Anyway, by the time you've gotten to the bottom of the thoughts, you realize what you're actually feeling is DISAPPOINTMENT. And our teacher said, we're really bad about not wanting to stay with that feeling and letting us be disappointed. I imagine it's because we're afraid we'll be disappointed forever--but nothing is forever, which I think we tend to forget. Because when we're happy, we certainly don't like to go around thinking, "This isn't going to last forever." That would only make us unhappy. *LOL*

MsHellion said...

Okay, back with what you guys were saying...I guess I would feel SAD because I was disappointed. But she did say we were not good feeling comfortable with disappointment.

Maureen said...

Betrayed is another one that is great to work with, Hal. They really serve to distance us from the actual physical feeling. With my therapist, I fought him...but then, when I said, It hurt... burst out crying. It was no longer an intellectual or abstract thing, it was real.

And that is something we all need to pay attention to in our writing. And evidently, in mediation!

Maureen said...

Disappointment is tricky, I think. It hovers on the edge of being an emotion. When you consider that else would one feel, save for sad. Though that could be in levels. It could hurt...

I got to think this one through more. I agree with what you're learning in meditation. Unfortunately, we are only human and it's hard to escape the initial chain of thoughts that rise out of rejection/humiliation/or any of the other take-them-personal states that provoke reaction.

Janga said...

I think "fine" is a fascinating example because it can serve two, opposite purposes. Often it's just a phatic utterance, that is, it really says nothing but it indicates that we are willing to keep the conversation going. This is what happens when someone says, "Hello. How are you?" and we respond, "I'm fine, thank you. How are you?" Other times it's a way of ending a conversation or stopping one before it starts, as in "I'm fine. Just drop it." or "Don't worry about it. I'm fine."

I also think we use words that distance us not from a single emotion but from a whole complex of emotions that is too scary to confront. It's much easier to say "I feel grief" than it is to say "I'm sad, angry, hurt, frightened, and some other feelings I don't even have words for."

Terri Osburn said...

I think Janga just hit the key. We feel things we don't have words for. HOW do we express that on the page?? I know many writers convey this beautifully, but I've yet to figure it out.

Kathleen Ann Gallagher's Place to Reflect said...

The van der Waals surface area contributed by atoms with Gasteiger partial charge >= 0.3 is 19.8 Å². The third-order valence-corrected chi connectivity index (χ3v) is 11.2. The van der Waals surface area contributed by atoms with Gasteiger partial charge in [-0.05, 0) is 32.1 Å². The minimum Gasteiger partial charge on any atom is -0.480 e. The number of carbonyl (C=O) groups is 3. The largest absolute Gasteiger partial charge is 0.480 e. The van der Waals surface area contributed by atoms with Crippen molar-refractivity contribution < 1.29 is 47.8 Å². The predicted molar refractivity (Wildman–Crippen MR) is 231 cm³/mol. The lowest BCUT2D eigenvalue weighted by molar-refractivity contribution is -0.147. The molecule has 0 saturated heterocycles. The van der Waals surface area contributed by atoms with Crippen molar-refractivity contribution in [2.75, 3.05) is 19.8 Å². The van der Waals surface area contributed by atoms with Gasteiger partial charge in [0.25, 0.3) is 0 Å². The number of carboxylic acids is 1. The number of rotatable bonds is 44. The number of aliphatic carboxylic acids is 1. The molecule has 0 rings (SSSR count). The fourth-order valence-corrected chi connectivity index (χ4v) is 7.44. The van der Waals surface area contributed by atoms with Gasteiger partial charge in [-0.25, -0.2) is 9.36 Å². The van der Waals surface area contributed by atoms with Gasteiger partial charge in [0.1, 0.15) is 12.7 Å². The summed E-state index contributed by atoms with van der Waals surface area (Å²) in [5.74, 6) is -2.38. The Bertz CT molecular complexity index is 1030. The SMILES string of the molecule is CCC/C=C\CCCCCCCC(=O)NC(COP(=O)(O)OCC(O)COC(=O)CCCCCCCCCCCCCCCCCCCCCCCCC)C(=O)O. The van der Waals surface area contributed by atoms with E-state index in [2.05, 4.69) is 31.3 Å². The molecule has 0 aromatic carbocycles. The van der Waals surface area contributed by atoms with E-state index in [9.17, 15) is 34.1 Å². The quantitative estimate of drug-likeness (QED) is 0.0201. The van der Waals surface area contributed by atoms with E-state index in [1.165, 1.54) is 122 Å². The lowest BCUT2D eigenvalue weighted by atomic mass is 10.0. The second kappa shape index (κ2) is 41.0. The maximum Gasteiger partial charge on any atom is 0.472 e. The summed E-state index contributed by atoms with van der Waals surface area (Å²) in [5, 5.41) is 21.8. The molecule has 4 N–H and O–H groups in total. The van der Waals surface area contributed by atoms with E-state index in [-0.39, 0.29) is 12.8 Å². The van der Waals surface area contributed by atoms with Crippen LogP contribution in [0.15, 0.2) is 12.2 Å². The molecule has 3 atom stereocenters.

Thanks for making me think. It does hurt to be rejected. It makes me feel like I'm not good enough. My pouting doesn't last long. I remember what it feels like to be accepted. I have to accept myself before anyone else can.

Maureen said...

Yeah, Janga...these words are almost like spacers. They don't say a whole lot, but they leave room for saying a whole lot. If we step into it.

Grief is a good example.

Maureen said...

Kathleen, I find rejection hurts. For some, it energizes them, it pisses them off and fires them up to keep moving. It isn't an end all, that is for certain. And dealing with the opposite, which is accepted is a good way to look at it.

How does acceptance make you feel? Loved, secure, comfortable, fortunate...but the further away from the central state, the words grow more and more nebulous, until once more we find ourselves at asking... What does fortunate feel like?

Spiral patterns...make one dizzy! But offer so many options! When writing and in life.

Terri Osburn said...

This has me thinking a lot today. I think I'm better with rejection than acceptance, which sounds crazy, but stay with me. When I get rejected, I think "I'll show them!" It pushes me. When I get accepted, I think, "Crap, what if I screw this up? What if they find out I'm a fraud? When are they going to change their minds?"

This also pushes me, but I move forward with more doubts than with a flat out rejection. Man, am I wired weird.

Haleigh said...

I love Hellie's point that we tend to be uncomfortable feeling negative emotions, when sometimes, we just have to let them ride. We also tend to think of negative emotions, in ourselves or someone we love/care about, as things to be fixed, rather than things that just are. I have to regularly remind myself that someone around me (or even myself) expressing negative emotions does come with an obligation for me to do anything about it.

And I like Janga's point about having a whole host of emotions at the same time, some of which we can't name

Haleigh said...

When I get accepted, I think, "Crap, what if I screw this up? What if they find out I'm a fraud? When are they going to change their minds?"

Jesus, you could be living in my head

Terri Osburn said...

*fist bumps Hal*

Maureen said...

Get Out Of My Head!!!! (with a Charleton Heston voice.

I think the thing about negative emotions is they aren't negative, they just are. No bad, no good. Like the lyrics of that song. There ain't no good guy, there ain't no bad guy, there's only you and me, and we just disagree.

I love how rejections energizes you, Terri. While success is terrifying. Maybe that is what it takes to push you?

Hal - The whole fix it thing is a plague. My DH is in constant trouble for trying to fix my emotions. He just needs to listen to them and accept them. There is no emotional hammer to solve a feeling!

Janga said...

That need to fix things is just the standard male response. That's one of the big differences in male and female communication styles that Deborah Tannen and others have written about. Tannen says that men see themselves as problem solvers and focus on solutions to the problem while women focus on community, sending the message "We're the same; you're not alone."

Terri Osburn said...

That's true, but some females have the same need/instinct to fix things. *raises hand*

Maureen said...

Yeah, Terri is a fixer.

The male problem...sigh. Yeah, so you feel sad and the DH is convinced he has to make you better so he hauls out his hammer and ends up making things worse because there is no fix. My DH is getting it. And resisting the male command to "Go out and FIX!"

It's double worse when you're married to an engineer.

MsHellion said...